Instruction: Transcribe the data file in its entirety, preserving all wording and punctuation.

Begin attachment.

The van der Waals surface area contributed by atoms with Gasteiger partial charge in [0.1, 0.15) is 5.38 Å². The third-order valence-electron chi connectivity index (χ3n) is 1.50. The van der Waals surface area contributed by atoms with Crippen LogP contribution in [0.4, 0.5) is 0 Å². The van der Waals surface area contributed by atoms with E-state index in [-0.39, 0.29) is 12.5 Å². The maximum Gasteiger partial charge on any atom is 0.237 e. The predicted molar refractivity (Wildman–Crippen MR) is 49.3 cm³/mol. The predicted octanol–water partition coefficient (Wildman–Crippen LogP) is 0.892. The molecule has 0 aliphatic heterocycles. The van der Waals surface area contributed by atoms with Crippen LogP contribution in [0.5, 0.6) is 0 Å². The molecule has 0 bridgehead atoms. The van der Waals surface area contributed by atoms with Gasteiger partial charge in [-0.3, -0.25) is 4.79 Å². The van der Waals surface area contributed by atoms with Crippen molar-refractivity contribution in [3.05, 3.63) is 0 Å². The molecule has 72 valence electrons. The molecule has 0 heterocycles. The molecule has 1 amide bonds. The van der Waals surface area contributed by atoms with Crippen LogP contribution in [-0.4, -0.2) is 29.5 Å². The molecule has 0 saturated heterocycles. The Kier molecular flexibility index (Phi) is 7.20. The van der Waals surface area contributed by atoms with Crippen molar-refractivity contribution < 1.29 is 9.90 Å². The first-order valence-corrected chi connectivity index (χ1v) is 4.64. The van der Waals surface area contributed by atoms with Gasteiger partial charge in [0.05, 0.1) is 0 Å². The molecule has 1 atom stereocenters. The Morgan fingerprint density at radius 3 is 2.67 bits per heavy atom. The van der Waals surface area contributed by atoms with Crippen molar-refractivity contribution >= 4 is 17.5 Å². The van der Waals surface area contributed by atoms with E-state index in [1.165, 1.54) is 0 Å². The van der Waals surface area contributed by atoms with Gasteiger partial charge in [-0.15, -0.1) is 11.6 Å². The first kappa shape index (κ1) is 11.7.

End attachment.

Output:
The van der Waals surface area contributed by atoms with Gasteiger partial charge in [0.1, 0.15) is 5.38 Å². The third-order valence-electron chi connectivity index (χ3n) is 1.50. The van der Waals surface area contributed by atoms with Crippen LogP contribution in [0.4, 0.5) is 0 Å². The van der Waals surface area contributed by atoms with E-state index in [-0.39, 0.29) is 12.5 Å². The maximum Gasteiger partial charge on any atom is 0.237 e. The predicted molar refractivity (Wildman–Crippen MR) is 49.3 cm³/mol. The predicted octanol–water partition coefficient (Wildman–Crippen LogP) is 0.892. The molecule has 0 aliphatic heterocycles. The van der Waals surface area contributed by atoms with Crippen LogP contribution in [0.5, 0.6) is 0 Å². The molecule has 0 bridgehead atoms. The van der Waals surface area contributed by atoms with Gasteiger partial charge in [-0.3, -0.25) is 4.79 Å². The van der Waals surface area contributed by atoms with Crippen molar-refractivity contribution in [3.05, 3.63) is 0 Å². The molecule has 72 valence electrons. The molecule has 0 heterocycles. The molecule has 1 amide bonds. The van der Waals surface area contributed by atoms with Crippen LogP contribution in [-0.4, -0.2) is 29.5 Å². The molecule has 0 saturated heterocycles. The Kier molecular flexibility index (Phi) is 7.20. The van der Waals surface area contributed by atoms with Crippen molar-refractivity contribution < 1.29 is 9.90 Å². The first-order valence-corrected chi connectivity index (χ1v) is 4.64. The van der Waals surface area contributed by atoms with Gasteiger partial charge in [0.05, 0.1) is 0 Å². The molecule has 1 atom stereocenters. The Morgan fingerprint density at radius 3 is 2.67 bits per heavy atom. The van der Waals surface area contributed by atoms with Crippen molar-refractivity contribution >= 4 is 17.5 Å². The van der Waals surface area contributed by atoms with E-state index in [1.165, 1.54) is 0 Å². The van der Waals surface area contributed by atoms with Gasteiger partial charge in [-0.15, -0.1) is 11.6 Å². The first kappa shape index (κ1) is 11.7.